Producers of Italy's premium red wine Barolo are facing a ruined harvest this year, while in Chianti the winemakers are crossing their fingers and hoping for the best.
In Piedmont in northwest Italy, where Barolo is produced, ferocious hailstorms at the beginning of this month destroyed crops. As a result, there will be little or no 2002 Barolo vintage hitting the shelves in 2007.
‘My grapes have been totally destroyed,’ Manuel Marchetti of the highly-rated Poderi Marcarini in La Morra told decanter.com. ‘Luckily the vines withstood the hail, but all the grapes and leaves were ruined.’
Marchetti will have no Dolcetto or Nebbiolo (released the year after harvest) next year, and no Barolo in 2007. He stands to lose around €1m. On the positive side, Marchetti says the next Barolo vintages to be released (next year, 2004, 2005 and 2006) are of excellent quality.
In Chianti, July, August and September have been the rainiest for years. Low pressure means heavy dew on the vines overnight, which won’t burn off until late morning, adding to the general dampness and danger of mould and botrytis.
According to Lamberto Frescobaldi if this had happened ten years ago, it would have meant a disastrous harvest. With recent improvements in vineyard techniques – thinning, rigorous selection and better sites, all is not lost.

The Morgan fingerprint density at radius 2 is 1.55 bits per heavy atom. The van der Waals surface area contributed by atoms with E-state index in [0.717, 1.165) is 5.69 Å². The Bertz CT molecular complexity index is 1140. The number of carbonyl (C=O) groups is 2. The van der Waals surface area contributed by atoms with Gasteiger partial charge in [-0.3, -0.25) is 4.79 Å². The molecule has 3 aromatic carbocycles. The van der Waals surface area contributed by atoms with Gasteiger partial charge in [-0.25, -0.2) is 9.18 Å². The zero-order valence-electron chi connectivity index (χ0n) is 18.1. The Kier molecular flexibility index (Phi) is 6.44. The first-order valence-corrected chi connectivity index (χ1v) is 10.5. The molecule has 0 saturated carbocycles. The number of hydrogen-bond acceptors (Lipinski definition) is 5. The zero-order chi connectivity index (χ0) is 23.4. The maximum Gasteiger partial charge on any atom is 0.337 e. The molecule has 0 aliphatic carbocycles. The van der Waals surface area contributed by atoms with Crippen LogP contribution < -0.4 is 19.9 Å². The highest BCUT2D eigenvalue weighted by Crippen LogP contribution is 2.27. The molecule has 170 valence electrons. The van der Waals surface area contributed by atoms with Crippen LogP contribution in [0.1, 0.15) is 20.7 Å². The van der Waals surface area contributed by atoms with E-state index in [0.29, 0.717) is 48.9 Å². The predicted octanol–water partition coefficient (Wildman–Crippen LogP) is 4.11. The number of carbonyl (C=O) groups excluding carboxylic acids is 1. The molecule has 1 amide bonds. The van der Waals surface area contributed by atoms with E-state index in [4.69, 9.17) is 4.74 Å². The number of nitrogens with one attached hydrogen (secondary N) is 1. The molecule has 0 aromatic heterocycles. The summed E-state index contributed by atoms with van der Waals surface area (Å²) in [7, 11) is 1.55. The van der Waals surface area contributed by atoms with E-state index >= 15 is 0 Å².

‘We still have a selection of Merlot, Cabernet Sauvignon and all our Sangiovese to pick,’ he said. ‘The temperature has fallen and there is no risk of further mould. If the weather improves Sangiovese can be picked as late as end of October, so there is still time to recuperate.’
At Collelungo in Castellina in Chianti, Tony Rocca is keeping his fingers crossed.
‘We start to pick tomorrow, but we will count ourselves very lucky if we get away with low yields and not a ruined harvest. I think the same goes for the rest of Chianti,’ he said.’
Sean O’Callaghan at Riecine at Gaiole in Chianti said, ‘Everyone is worried. We have had rain for the last two or three days. The forecast is good so we intend to pick on Monday, although a lot of the bigger growers are picking now as they can’t risk waiting and possibly losing their crop.’
Most producers have been conducting damage control exercises for a month now, spraying against mould and praying for better weather. At the same time they have chopped out about 50% of their crop, throwing away anything that has the merest suggestion of mould in the hope that the best grapes can mature properly.
Written by Michele Shah, and Adam Lechmere25 September 2002